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Minimalistic and developer friendly middleware and an Upload scalar to add support for GraphQL multipart requests (file uploads via queries and mutations) to various Node.js GraphQL servers.


This module was ⚠️ forked from the amazing graphql-upload. The original module is exceptionally well documented and well written. It was very easy to fork and amend. Thanks Jayden!

I needed something simpler which won't attempt doing any disk I/O. There were no server-side JavaScript alternative modules for GraphQL file uploads. Thus, this fork was born.

Differences to graphql-upload

Single production dependency - busboy

  • Results in 9 less production dependencies.
  • And 6 less MB in your node_modules.
  • And using a bit less memory.
  • And a bit faster.
  • Most importantly, less risk that one of the dependencies would break your server.

More standard and developer friendly exception messages

Using ASCII-only text. Direct developers to resolve common mistakes.

Does not create any temporary files on disk

  • Thus works faster.
  • Does not have a risk of clogging your file system. Even on high load.
  • No need to manually destroy the programmatically aborted streams.

Does not follow strict specification

You can't have same file referenced twice in a GraphQL query/mutation.

API changes comparing to the original graphql-upload

  • Does not accept any arguments to createReadStream(). Will throw if any provided.
  • Calling createReadStream() more than once per file is not allowed. Will throw.

Otherwise, this module is a drop-in replacement for the graphql-upload.


The following environments are known to be compatible:

See also GraphQL multipart request spec server implementations.


To install graphql-upload-minimal and the graphql peer dependency from npm run:

npm install graphql-upload-minimal graphql

Use the graphqlUploadKoa or graphqlUploadExpress middleware just before GraphQL middleware. Alternatively, use processRequest to create a custom middleware.

A schema built with separate SDL and resolvers (e.g. using makeExecutableSchema) requires the Upload scalar to be setup.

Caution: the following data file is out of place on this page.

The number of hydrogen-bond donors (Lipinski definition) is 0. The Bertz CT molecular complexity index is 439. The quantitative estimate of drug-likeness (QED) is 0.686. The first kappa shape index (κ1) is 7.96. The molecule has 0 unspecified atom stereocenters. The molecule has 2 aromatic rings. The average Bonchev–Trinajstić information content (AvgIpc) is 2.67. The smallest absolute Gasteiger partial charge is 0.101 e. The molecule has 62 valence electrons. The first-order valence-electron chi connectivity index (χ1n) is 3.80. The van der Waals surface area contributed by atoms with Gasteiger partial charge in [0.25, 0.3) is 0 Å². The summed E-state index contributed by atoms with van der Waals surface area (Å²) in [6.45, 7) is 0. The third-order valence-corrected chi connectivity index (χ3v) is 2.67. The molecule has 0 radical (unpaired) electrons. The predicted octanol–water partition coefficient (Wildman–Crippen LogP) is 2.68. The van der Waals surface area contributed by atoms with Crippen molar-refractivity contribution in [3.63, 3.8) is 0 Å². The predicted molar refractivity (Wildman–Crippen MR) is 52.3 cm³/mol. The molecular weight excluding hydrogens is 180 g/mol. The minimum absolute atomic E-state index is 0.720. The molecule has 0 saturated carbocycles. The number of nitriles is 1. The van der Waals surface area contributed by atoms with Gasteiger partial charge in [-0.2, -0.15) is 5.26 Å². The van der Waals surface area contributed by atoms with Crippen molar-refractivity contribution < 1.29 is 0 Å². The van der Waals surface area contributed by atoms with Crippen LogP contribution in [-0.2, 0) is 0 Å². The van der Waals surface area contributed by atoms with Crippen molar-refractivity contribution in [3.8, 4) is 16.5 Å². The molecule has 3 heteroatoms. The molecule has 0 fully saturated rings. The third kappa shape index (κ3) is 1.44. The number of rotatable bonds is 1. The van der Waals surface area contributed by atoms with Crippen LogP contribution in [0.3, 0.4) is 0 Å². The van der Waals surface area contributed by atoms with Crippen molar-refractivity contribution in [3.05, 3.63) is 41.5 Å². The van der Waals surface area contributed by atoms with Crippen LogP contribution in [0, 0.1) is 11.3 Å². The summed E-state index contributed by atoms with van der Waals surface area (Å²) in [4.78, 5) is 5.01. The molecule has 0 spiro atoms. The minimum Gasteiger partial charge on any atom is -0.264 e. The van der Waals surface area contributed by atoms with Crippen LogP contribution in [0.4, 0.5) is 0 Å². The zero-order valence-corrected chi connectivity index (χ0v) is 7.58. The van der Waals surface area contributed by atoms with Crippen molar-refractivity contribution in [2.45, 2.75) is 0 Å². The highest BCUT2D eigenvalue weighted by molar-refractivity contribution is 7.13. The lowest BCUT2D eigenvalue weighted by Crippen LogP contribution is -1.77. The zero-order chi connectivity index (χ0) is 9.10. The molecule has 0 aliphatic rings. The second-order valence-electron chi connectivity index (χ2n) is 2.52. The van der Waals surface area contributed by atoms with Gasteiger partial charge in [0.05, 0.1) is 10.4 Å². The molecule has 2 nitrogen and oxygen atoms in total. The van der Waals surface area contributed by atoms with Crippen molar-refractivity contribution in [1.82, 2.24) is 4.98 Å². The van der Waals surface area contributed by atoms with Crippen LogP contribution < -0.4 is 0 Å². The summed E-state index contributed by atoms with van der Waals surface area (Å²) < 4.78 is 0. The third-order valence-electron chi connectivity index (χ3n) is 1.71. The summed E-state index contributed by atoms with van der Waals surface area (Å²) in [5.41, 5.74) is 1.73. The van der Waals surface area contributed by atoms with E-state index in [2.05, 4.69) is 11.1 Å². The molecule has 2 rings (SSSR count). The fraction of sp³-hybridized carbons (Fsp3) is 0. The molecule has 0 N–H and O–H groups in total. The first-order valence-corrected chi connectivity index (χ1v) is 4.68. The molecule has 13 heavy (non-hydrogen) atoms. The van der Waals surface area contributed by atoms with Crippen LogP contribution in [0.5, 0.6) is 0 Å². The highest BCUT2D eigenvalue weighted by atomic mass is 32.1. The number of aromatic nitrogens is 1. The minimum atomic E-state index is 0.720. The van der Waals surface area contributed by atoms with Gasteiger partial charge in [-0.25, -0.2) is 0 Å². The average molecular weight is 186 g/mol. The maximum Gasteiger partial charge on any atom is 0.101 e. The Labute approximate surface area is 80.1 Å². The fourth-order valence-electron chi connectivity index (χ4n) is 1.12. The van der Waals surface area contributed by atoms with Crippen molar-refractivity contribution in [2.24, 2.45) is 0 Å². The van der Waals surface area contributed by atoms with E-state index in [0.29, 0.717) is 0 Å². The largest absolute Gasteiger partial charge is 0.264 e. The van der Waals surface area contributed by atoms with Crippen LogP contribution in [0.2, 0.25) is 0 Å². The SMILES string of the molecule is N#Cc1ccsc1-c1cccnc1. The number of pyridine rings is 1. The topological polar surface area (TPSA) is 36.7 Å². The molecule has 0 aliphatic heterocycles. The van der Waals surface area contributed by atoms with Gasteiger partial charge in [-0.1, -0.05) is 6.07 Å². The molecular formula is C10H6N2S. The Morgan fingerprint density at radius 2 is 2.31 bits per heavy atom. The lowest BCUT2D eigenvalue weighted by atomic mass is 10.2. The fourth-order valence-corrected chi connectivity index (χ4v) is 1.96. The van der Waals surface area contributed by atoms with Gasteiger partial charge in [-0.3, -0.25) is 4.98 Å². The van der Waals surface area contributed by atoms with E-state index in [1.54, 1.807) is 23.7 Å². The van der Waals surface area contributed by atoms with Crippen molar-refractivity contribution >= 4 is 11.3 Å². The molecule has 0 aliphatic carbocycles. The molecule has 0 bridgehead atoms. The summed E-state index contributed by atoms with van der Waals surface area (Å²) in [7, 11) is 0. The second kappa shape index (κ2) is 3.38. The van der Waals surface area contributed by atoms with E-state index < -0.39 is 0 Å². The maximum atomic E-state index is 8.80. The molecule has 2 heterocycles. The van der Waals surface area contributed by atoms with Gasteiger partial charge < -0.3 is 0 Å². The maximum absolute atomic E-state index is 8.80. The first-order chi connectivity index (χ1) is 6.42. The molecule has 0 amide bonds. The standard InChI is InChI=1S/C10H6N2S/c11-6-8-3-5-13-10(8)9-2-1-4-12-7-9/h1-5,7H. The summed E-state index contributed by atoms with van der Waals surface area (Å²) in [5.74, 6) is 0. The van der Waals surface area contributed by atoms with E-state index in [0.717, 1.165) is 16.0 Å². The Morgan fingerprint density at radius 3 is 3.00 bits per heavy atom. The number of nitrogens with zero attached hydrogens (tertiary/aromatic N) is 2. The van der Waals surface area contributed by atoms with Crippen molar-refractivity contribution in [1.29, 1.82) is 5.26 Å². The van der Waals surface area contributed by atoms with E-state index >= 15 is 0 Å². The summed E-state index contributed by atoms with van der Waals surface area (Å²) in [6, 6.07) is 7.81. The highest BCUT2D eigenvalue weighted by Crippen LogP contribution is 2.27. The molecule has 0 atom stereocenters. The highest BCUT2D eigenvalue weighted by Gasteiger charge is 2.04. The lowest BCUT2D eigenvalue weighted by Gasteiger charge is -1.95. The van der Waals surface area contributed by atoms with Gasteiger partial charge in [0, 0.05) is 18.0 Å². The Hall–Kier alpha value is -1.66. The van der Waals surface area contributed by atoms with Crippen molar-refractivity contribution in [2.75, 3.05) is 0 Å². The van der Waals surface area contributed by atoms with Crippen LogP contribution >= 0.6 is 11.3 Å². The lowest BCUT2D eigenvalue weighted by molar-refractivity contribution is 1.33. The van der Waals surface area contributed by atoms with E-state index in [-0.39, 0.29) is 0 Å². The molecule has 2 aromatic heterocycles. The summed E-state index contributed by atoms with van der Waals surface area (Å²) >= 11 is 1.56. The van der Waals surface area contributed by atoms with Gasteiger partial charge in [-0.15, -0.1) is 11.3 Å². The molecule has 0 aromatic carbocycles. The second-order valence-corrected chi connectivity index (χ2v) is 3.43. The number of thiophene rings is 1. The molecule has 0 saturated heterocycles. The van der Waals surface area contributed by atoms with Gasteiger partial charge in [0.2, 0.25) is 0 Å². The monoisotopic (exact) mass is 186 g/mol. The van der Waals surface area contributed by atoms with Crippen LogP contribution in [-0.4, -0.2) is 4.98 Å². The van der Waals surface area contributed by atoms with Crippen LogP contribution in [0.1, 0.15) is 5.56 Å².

Clients implementing the GraphQL multipart request spec upload files as Upload scalar query or mutation variables. Their resolver values are promises that resolve file upload details for processing and storage. Files are typically streamed into cloud storage but may also be stored in the filesystem.


Minimalistic code example showing how to upload a file along with arbitrary GraphQL data and save it to an S3 bucket.

Express.js middleware. You must put it before the main GraphQL sever middleware. Also, make sure there is no other Express.js middleware which parses multipart/form-data HTTP requests before the graphqlUploadExpress middleware!

const express = require("express");
const expressGraphql = require("express-graphql");
const { graphqlUploadExpress } = require("graphql-upload-minimal");

    graphqlUploadExpress({ maxFileSize: 10000000, maxFiles: 10 }),
    expressGraphql({ schema: require("./my-schema") })

GraphQL schema:

scalar Upload
input DocumentUploadInput {
  docType: String!
  file: Upload!

type SuccessResult {
  success: Boolean!
  message: String
type Mutations {
  uploadDocuments(docs: [DocumentUploadInput!]!): SuccessResult

GraphQL resolvers:

const { S3 } = require("aws-sdk");

const resolvers = {
  Upload: require("graphql-upload-minimal").GraphQLUpload,

  Mutations: {
    async uploadDocuments(root, { docs }, ctx) {
      try {
        const s3 = new S3({ apiVersion: "2006-03-01", params: { Bucket: "my-bucket" } });

        for (const doc of docs) {
          const { createReadStream, filename /*, fieldName, mimetype, encoding */ } = await doc.file;
          const Key = `${}/${doc.docType}-${filename}`;
          await s3.upload({ Key, Body: createReadStream() }).promise();

        return { success: true };
      } catch (error) {
        console.log("File upload failed", error);
        return { success: false, message: error.message };


See the example Koa server and client.

AWS Lambda

Reported to be working.

const { processRequest } = require("graphql-upload-minimal");

module.exports.processRequest = function (event) {
  return processRequest(event, null, { environment: "lambda" });

Google Cloud Functions (GCF)

Possible example. Experimental. Untested.

const { processRequest } = require("graphql-upload-minimal");

exports.uploadFile = function (req, res) {
  return processRequest(req, res, { environment: "gcf" });

Azure Functions

Possible example. Working.

const { processRequest } = require("graphql-upload-minimal");

exports.uploadFile = function (context, req) {
  return processRequest(context, req, { environment: "azure" });

Uploading multiple files

When uploading multiple files you can make use of the fieldName property to keep track of an identifier of the uploaded files. The fieldName is equal to the passed name property of the file in the multipart/form-data request. This can be modified to contain an identifier (like a UUID), for example using the formDataAppendFile in the commonly used apollo-upload-link library.


  • Only use createReadStream() before the resolver returns; late calls (e.g. in an unawaited async function or callback) throw an error.


The GraphQL multipart request spec allows a file to be used for multiple query or mutation variables (file deduplication), and for variables to be used in multiple places. GraphQL resolvers need to be able to manage independent file streams.

busboy parses multipart request streams. Once the operations and map fields have been parsed, Upload scalar values in the GraphQL operations are populated with promises, and the operations are passed down the middleware chain to GraphQL resolvers.


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  • koresar